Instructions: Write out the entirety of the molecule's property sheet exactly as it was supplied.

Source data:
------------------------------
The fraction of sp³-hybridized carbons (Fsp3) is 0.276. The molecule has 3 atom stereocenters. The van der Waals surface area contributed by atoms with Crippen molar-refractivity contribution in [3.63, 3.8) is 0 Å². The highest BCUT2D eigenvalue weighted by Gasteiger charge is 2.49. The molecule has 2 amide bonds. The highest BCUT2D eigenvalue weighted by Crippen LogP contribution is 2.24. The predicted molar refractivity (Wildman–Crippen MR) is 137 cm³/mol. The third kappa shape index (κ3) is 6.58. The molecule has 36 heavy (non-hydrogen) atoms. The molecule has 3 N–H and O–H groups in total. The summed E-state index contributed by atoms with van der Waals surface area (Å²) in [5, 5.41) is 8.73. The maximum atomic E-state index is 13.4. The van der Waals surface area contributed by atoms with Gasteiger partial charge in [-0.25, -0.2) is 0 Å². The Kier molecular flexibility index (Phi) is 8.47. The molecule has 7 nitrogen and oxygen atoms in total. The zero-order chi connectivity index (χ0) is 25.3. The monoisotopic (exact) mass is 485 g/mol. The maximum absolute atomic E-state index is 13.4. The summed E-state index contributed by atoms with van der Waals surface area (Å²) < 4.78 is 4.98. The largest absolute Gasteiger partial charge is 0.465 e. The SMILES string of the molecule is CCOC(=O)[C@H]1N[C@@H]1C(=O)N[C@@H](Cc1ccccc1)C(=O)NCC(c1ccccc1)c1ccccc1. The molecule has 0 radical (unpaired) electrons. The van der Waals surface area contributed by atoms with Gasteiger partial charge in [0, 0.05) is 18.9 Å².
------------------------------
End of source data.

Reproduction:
The fraction of sp³-hybridized carbons (Fsp3) is 0.276. The molecule has 3 atom stereocenters. The van der Waals surface area contributed by atoms with Crippen molar-refractivity contribution in [3.63, 3.8) is 0 Å². The highest BCUT2D eigenvalue weighted by Gasteiger charge is 2.49. The molecule has 2 amide bonds. The highest BCUT2D eigenvalue weighted by Crippen LogP contribution is 2.24. The predicted molar refractivity (Wildman–Crippen MR) is 137 cm³/mol. The third kappa shape index (κ3) is 6.58. The molecule has 36 heavy (non-hydrogen) atoms. The molecule has 3 N–H and O–H groups in total. The summed E-state index contributed by atoms with van der Waals surface area (Å²) in [5, 5.41) is 8.73. The maximum atomic E-state index is 13.4. The van der Waals surface area contributed by atoms with Gasteiger partial charge in [-0.25, -0.2) is 0 Å². The Kier molecular flexibility index (Phi) is 8.47. The molecule has 7 nitrogen and oxygen atoms in total. The zero-order chi connectivity index (χ0) is 25.3. The monoisotopic (exact) mass is 485 g/mol. The maximum absolute atomic E-state index is 13.4. The summed E-state index contributed by atoms with van der Waals surface area (Å²) < 4.78 is 4.98. The largest absolute Gasteiger partial charge is 0.465 e. The SMILES string of the molecule is CCOC(=O)[C@H]1N[C@@H]1C(=O)N[C@@H](Cc1ccccc1)C(=O)NCC(c1ccccc1)c1ccccc1. The molecule has 0 radical (unpaired) electrons. The van der Waals surface area contributed by atoms with Gasteiger partial charge in [0, 0.05) is 18.9 Å².